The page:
Calamitous password breach

LivingSocial is the latest in a growing line of organisations suffering a calamitous breach in which customer login data has been exposed. It involved 50m LivingSocial usernames and passwords.

Only the hash values of the LivingSocial passwords were exposed, not the plaintext. A hash value is created by passing the plaintext password through a one-way cryptographic function. This results in a unique, fixed-length, sequence of characters, for each plaintext entry. The organisation then stores this hash value rather than the original plaintext password. Minor differences in the plaintext original results in vast differences to the hash value. It is not feasible to reverse a hash value to compute the plaintext.

In this way, a hash is like an omelette – it cannot be unmade to get back to it’s egg-in-a-shell form. The only way of figuring out a plaintext password from it’s hash value, is to guess. A cracker will guess the plaintext password, generate the hash value of this guess using the same one-way cryptographic function used by the organisation, and see whether the hash is the same as the stolen hash value. He then repeats this process until the guess is correct.

LivingSocial utilised the SHA1 cryptographic function to generate their hash values. This function is designed to be fast and use very little computational resources. However, this means that a cracker can test many guesses in a short period. In 2012 LinkedIn were victim of a breach in which 6m passwords were exposed. LinkedIn’s passwords were also stored as hash values using SHA1. A researcher tested how long it would take to crack these passwords from the hashes. Because the cryptographic function used was SHA1, the cracker was able to cycle through 15 billion options every second. At that pace, 20% of the 6m passwords were cracked in the first 30 seconds. These were the more obvious, shorter passwords. After two hours, over half the passwords were cracked and after one day this had risen to 64%. After only 6 days, 90% of the passwords were cracked.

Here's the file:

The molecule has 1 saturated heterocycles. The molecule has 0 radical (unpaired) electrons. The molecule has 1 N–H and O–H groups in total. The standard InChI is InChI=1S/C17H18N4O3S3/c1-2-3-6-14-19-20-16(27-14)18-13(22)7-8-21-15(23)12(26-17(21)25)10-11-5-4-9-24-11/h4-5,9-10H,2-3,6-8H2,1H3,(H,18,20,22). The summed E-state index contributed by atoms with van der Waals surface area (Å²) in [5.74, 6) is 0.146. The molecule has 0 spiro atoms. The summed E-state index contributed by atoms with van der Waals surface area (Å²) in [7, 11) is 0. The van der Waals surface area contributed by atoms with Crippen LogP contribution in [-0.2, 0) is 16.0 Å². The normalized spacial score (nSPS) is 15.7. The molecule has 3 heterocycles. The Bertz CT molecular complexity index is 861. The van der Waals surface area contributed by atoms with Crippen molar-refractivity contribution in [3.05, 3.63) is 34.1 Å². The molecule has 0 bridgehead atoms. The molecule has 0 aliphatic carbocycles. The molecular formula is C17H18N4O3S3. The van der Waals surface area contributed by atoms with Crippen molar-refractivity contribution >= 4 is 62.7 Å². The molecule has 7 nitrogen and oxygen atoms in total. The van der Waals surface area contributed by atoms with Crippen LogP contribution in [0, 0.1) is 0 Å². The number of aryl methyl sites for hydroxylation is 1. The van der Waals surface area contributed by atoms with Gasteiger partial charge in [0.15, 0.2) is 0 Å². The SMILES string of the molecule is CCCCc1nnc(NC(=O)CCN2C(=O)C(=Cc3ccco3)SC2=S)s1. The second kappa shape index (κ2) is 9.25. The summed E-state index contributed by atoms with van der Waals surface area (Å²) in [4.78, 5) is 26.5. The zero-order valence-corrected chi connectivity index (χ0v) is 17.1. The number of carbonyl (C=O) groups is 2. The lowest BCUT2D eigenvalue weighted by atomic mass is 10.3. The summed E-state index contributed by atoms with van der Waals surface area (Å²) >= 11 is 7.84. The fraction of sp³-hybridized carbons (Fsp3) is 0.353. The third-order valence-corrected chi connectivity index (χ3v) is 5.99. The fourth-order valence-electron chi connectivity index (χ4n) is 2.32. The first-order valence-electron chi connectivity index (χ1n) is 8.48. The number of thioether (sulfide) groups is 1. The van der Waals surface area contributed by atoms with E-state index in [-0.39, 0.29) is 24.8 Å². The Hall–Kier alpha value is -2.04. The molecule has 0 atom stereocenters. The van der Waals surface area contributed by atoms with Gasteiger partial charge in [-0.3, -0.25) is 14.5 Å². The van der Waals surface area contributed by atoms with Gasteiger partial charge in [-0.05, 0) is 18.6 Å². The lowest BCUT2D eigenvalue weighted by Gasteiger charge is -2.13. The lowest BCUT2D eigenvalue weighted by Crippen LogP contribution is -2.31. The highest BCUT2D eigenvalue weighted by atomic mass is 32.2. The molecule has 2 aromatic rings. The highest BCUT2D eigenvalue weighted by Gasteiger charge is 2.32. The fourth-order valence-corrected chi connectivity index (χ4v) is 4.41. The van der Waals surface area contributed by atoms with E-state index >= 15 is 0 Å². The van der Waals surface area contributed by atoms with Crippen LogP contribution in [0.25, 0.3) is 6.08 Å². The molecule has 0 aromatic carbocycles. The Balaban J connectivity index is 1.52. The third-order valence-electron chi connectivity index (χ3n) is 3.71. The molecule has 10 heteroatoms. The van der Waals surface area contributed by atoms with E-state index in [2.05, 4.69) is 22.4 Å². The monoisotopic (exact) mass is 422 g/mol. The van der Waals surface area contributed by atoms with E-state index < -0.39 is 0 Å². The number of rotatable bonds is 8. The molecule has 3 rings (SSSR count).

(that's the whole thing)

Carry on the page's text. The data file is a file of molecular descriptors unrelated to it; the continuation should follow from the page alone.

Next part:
Password crackers use a variety of methods to speed up the process. Each year about 100m stolen passwords are placed online. Crackers learn the popular words used for passwords and are also able to figure out the patterns that people use for passwords. Some typical patterns include:
– Capital letters generally only used at the start of words
– Numbers and non-alphanumeric characters (such as “!*&%$”) generally used at the end
– Typical interchanged characters include “$” for “S”, “3” for “E”, “1” for “l”, etc.
– First names followed by years are common, such as “James1964”
– Mirror-image words are sometimes used, such as “secretterces”

Password crackers also make use of rainbow tables to speed up the processing. These are useful for cracking passwords comprising 7 or 8 characters.

The LivingSocial passwords were also salted. Salting is a process of appending unique random characters (known as the “salt”) to the plaintext password before hashing. The unique salt for each user needs to be stored. Salting ensures that the hash for each user is unique even if the password is not unique. Salting requires each hash to be cracked separately.

LivingSocial have now announced that they are changing their one-way cryptographic function from SHA1 to Bcrypt. This would require a cracker to use far more processing power to crack. The researcher mentioned above who could cycle 15b SHA1 options every second, would only manage 1,750 per second using Bcrypt, using the same computing power. Bcrypt thus raises the security bar quite considerably.

Faster computing resources obviously make it easier to crack hashed values. Speeds which will be attainable after the advent of quantum computing will be a complete game-changer for cracking hashed values, and for encryption in general.

Individuals wanting to protect their passwords should:
– Ensure a different password is used for different sites. This is only practical using a password manager.
– Use a password generator that does not utilise dictionary words. Most good password managers incorporate password generation functionality.
– Passwords of 9 characters or longer are currently difficult to brute-force crack.

The obvious message for organisations from the LivingSocial experience is that they should change their hash function to Bcrypt or something such as SH512CRYPT, or Scrypt, or PBKDF2 – before the calamitous breach event.

One thought on “Calamitous password breach

  1. Paul Kombo May 17, 2013 at 9:57 am Reply

    very informative

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